Power outage delays ALCS Game 3 in Detroit
Lights go out after top of second inning, causing 17-minute stoppage
DETROIT -- Game 3 of the American League Championship Series was delayed at Comerica Park for 17 minutes because of a power outage to start the bottom of the second inning on Tuesday afternoon.
A preliminary investigation by DTE Energy, a Detroit-based diversified energy company, discovered that a cable failure near the stadium was at fault.
"We've identified the cause of the disturbance, and we worked with officials at Comerica Park to resolve the issue quickly," said Steve Kurmas, president and chief operating officer for DTE Electric. "We regret the interruption."
Just as Red Sox starter John Lackey was finishing his warmup pitches, the lights flickered, the scoreboard briefly went black and most of the stadium lights went out, temporarily forcing both teams off the field, even though it was still daytime.
"I wasn't happy about it," Tigers starter Justin Verlander said. "Obviously, I was in a groove. But it had no effect. I just kind of treated it like a long inning."
Once the stadium lights rebooted, play resumed. And though threats of rain loomed in the evening, both teams were able to finish up without further delays, the Red Sox beating the Tigers, 1-0, in three hours and 20 minutes to take a 2-1 lead in the best-of-seven series, which resumes Wednesday night at Comerica Park at 8 ET on FOX.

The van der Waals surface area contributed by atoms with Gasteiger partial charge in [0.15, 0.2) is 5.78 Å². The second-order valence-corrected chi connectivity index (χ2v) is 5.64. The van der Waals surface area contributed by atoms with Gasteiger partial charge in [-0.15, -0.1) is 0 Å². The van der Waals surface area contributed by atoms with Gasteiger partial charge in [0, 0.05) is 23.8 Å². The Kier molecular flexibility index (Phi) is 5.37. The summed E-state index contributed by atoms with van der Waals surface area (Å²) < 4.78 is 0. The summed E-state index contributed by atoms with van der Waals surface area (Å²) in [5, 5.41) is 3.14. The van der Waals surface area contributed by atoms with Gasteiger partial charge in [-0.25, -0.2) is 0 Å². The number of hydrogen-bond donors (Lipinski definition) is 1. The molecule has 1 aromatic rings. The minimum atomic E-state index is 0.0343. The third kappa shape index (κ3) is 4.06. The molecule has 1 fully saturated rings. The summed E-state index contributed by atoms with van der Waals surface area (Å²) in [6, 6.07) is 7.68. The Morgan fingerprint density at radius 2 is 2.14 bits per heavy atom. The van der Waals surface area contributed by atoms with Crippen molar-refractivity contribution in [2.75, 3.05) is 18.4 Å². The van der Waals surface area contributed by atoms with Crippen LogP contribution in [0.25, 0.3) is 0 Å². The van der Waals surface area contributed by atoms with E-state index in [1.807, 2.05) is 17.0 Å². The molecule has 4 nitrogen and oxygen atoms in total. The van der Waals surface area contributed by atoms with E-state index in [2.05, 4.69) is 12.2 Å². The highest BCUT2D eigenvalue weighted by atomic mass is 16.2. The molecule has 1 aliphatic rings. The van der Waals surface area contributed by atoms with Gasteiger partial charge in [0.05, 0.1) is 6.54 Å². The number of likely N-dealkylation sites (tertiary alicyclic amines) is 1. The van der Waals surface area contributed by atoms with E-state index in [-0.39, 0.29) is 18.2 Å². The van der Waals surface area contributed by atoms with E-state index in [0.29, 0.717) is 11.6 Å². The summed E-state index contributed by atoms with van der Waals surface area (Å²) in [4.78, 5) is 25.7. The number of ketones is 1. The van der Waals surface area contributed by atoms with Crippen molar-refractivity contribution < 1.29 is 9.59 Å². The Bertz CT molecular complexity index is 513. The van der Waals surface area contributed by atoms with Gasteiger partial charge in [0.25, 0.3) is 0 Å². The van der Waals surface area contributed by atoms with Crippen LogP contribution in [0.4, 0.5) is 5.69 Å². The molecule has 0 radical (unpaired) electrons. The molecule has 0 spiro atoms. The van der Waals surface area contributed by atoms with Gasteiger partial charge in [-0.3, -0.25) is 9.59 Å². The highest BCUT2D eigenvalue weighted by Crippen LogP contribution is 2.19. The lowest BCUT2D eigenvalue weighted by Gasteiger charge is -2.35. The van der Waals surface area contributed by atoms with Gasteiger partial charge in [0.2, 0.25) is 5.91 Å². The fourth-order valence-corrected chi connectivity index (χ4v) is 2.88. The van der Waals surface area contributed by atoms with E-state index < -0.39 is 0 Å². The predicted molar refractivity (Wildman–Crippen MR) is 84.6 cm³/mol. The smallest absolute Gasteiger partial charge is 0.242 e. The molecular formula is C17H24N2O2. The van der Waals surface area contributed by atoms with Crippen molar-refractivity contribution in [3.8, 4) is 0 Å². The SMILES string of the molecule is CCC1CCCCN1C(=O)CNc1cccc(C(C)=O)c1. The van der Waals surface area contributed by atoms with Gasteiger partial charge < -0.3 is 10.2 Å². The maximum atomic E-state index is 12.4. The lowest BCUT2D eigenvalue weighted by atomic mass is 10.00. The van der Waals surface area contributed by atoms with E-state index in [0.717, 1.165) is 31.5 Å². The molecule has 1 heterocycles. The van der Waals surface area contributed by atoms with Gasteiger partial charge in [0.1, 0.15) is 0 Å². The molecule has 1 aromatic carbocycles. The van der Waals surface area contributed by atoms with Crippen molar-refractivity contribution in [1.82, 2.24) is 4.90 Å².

The power outage, which began at approximately 4:41 p.m. ET, was akin to one that occurred during the 2013 Super Bowl in New Orleans, lasting more than a half hour early in the second half.
"Power was restored immediately, however the in-stadium lights require approximately 15 minutes to fully reset," Joe Garagiola Jr., Major League Baseball's senior vice president of standards and on-field operations, said in the statement. "Both teams were kept fully informed throughout the length of the delay, and pitcher John Lackey was given as much time as he needed to warm up prior to the restart of the game."
Alden Gonzalez is a reporter for MLB.com. Read his blog, Gonzo and "The Show", and follow him on Twitter @Alden_Gonzalez. This story was not subject to the approval of Major League Baseball or its clubs.